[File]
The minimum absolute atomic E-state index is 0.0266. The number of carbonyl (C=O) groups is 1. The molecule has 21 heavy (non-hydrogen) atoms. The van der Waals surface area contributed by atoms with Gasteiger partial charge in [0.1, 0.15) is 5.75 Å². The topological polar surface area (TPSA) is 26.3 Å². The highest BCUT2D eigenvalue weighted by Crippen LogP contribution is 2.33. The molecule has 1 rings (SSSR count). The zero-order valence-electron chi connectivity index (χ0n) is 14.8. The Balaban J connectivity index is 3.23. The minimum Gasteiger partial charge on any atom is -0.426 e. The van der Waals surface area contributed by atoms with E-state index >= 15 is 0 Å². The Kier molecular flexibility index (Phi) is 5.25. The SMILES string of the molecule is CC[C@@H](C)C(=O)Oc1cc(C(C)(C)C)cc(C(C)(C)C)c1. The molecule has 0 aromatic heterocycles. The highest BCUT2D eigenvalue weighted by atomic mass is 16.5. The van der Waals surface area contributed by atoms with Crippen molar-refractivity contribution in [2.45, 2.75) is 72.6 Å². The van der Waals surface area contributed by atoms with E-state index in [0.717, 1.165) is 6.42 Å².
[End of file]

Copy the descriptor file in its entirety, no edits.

The minimum absolute atomic E-state index is 0.0266. The number of carbonyl (C=O) groups is 1. The molecule has 21 heavy (non-hydrogen) atoms. The van der Waals surface area contributed by atoms with Gasteiger partial charge in [0.1, 0.15) is 5.75 Å². The topological polar surface area (TPSA) is 26.3 Å². The highest BCUT2D eigenvalue weighted by Crippen LogP contribution is 2.33. The molecule has 1 rings (SSSR count). The zero-order valence-electron chi connectivity index (χ0n) is 14.8. The Balaban J connectivity index is 3.23. The minimum Gasteiger partial charge on any atom is -0.426 e. The van der Waals surface area contributed by atoms with E-state index >= 15 is 0 Å². The Kier molecular flexibility index (Phi) is 5.25. The SMILES string of the molecule is CC[C@@H](C)C(=O)Oc1cc(C(C)(C)C)cc(C(C)(C)C)c1. The molecule has 0 aromatic heterocycles. The highest BCUT2D eigenvalue weighted by atomic mass is 16.5. The van der Waals surface area contributed by atoms with Crippen molar-refractivity contribution in [2.45, 2.75) is 72.6 Å². The van der Waals surface area contributed by atoms with E-state index in [0.717, 1.165) is 6.42 Å².